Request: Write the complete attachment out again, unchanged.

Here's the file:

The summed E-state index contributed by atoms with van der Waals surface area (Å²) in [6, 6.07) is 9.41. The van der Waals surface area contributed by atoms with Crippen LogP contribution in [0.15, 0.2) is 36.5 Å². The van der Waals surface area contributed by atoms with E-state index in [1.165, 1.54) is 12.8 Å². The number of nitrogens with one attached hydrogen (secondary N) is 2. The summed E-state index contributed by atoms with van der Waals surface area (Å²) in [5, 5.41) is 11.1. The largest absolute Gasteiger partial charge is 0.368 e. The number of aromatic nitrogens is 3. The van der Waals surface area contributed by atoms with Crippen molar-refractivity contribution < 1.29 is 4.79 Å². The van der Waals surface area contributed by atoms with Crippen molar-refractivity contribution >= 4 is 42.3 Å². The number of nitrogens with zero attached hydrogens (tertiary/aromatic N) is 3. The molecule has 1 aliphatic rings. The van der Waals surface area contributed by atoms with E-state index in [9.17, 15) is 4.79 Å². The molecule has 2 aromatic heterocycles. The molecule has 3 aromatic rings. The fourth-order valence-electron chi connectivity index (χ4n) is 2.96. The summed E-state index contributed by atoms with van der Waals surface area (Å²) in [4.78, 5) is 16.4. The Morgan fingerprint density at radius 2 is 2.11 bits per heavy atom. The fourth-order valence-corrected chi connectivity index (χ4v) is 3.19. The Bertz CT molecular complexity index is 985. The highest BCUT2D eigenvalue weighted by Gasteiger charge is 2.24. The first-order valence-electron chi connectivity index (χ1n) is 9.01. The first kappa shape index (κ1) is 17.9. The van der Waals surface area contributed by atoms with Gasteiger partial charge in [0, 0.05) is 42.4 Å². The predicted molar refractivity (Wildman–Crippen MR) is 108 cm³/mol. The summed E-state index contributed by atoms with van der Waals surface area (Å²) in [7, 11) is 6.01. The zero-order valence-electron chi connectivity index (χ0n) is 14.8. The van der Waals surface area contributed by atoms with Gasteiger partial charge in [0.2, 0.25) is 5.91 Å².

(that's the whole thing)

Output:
The summed E-state index contributed by atoms with van der Waals surface area (Å²) in [6, 6.07) is 9.41. The van der Waals surface area contributed by atoms with Crippen LogP contribution in [0.15, 0.2) is 36.5 Å². The van der Waals surface area contributed by atoms with E-state index in [1.165, 1.54) is 12.8 Å². The number of nitrogens with one attached hydrogen (secondary N) is 2. The summed E-state index contributed by atoms with van der Waals surface area (Å²) in [5, 5.41) is 11.1. The largest absolute Gasteiger partial charge is 0.368 e. The number of aromatic nitrogens is 3. The van der Waals surface area contributed by atoms with Crippen molar-refractivity contribution < 1.29 is 4.79 Å². The van der Waals surface area contributed by atoms with Crippen molar-refractivity contribution >= 4 is 42.3 Å². The number of nitrogens with zero attached hydrogens (tertiary/aromatic N) is 3. The molecule has 1 aliphatic rings. The van der Waals surface area contributed by atoms with E-state index in [9.17, 15) is 4.79 Å². The molecule has 2 aromatic heterocycles. The molecule has 3 aromatic rings. The fourth-order valence-electron chi connectivity index (χ4n) is 2.96. The summed E-state index contributed by atoms with van der Waals surface area (Å²) in [4.78, 5) is 16.4. The Morgan fingerprint density at radius 2 is 2.11 bits per heavy atom. The fourth-order valence-corrected chi connectivity index (χ4v) is 3.19. The Bertz CT molecular complexity index is 985. The highest BCUT2D eigenvalue weighted by Gasteiger charge is 2.24. The first-order valence-electron chi connectivity index (χ1n) is 9.01. The first kappa shape index (κ1) is 17.9. The van der Waals surface area contributed by atoms with Gasteiger partial charge in [0, 0.05) is 42.4 Å². The predicted molar refractivity (Wildman–Crippen MR) is 108 cm³/mol. The summed E-state index contributed by atoms with van der Waals surface area (Å²) in [7, 11) is 6.01. The zero-order valence-electron chi connectivity index (χ0n) is 14.8. The van der Waals surface area contributed by atoms with Gasteiger partial charge in [0.2, 0.25) is 5.91 Å².